Book value is the value of the company’s assets which can be received by the shareholders in the event of company liquidating itself or going bankrupt. Thus its the value a shareholder receives for his shareholding in the company after paying off all the liabilities (debt, borrowings and payables) and preference holders in the event of liquidation. Thus it’s a true value of a Business. Positive book value means that the assets are more than the liabilities and vice a versa. If book value is negative, that means the company will go in for insolvency proceedings. Balance Sheet gives a true worth or net worth of a company popularly known as Book Value or Shareholders Equity.
Book value is a company’s net asset value. At the time of liquidation of a company, the book value indicates the amount each shareholder will receive after all assets are liquidated and all the liabilities are cleared. This ratio is used by investors to determine whether a stock price is undervalued or overvalued. If the price to book value per share is less than one, it means that the stock is trading below its book value. If a business can increase its Book Value per share, investors may view the stock as more valuable, and the stock price may increase further. Book value is majorly arrived at taking into account historical prices of assets thus market value should be the best judge for any investment or liquidation decision. Market value takes into account the future growth prospects of the company.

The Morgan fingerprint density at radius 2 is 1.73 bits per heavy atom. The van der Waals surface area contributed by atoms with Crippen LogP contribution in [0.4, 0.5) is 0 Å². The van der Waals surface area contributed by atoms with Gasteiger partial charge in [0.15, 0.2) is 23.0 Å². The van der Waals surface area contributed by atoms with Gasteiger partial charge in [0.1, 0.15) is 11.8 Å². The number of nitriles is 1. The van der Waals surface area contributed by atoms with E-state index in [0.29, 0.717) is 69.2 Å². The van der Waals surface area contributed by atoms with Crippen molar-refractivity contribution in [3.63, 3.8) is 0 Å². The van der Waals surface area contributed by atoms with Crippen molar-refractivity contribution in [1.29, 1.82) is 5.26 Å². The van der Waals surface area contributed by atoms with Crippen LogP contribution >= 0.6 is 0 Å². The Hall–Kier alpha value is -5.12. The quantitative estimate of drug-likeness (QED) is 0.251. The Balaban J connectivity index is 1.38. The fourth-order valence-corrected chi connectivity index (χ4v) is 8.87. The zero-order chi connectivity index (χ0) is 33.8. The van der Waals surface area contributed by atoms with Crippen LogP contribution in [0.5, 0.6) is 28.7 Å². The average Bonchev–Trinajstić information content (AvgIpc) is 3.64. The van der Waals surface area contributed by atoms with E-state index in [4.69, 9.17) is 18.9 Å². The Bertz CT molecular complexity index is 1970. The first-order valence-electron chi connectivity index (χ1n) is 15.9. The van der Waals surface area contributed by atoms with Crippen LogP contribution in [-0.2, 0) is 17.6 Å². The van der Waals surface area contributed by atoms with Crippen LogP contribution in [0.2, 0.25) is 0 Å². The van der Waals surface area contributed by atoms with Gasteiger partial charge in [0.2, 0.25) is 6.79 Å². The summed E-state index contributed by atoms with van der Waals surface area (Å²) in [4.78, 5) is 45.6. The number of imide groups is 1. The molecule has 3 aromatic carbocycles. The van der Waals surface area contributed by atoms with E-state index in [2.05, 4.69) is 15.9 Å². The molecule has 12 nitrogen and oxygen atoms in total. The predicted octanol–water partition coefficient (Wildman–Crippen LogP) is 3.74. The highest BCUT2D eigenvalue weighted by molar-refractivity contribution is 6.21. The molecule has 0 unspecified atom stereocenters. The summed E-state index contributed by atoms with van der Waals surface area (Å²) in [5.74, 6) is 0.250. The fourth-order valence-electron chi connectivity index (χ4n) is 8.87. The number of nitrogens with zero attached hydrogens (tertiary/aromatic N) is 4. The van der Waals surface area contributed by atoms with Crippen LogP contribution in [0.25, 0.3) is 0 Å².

If the company goes in for buybacks or open offer then the book value of the share decreases. This increase or decrease happens due to change in Total Outstanding shares. Again if the Total Assets increases or liabilities reduces then also the Book Value increases and if the Investments a part of Assets are sold off or debt is increased in the liabilities section then the Book Value Decreases.
The book value per share of different companies from different sectors cannot be compared since it shows a major variation. Hence the formula is restricted to different companies in the same sector. If we compare between sectors it will show a major aberration. Secondly, the Assets under management are not valued at market price in the balance sheet and thus represents the value at the time of its purchase and also the depreciation shown can be more than what is actually shown.
Book Value per share = Shareholders Equity or (Total Assets-Total Liabilities) – Preferred Equity/
Total Outstanding Shares
Suppose a company’s total assets is Rs12 crores and liabilities is Rs2 crores, its preferred Equity is Rs3 crores and the total outstanding shares are 3.5 crores, then its book value per share = (12-2)-3/3.5= Rs 2
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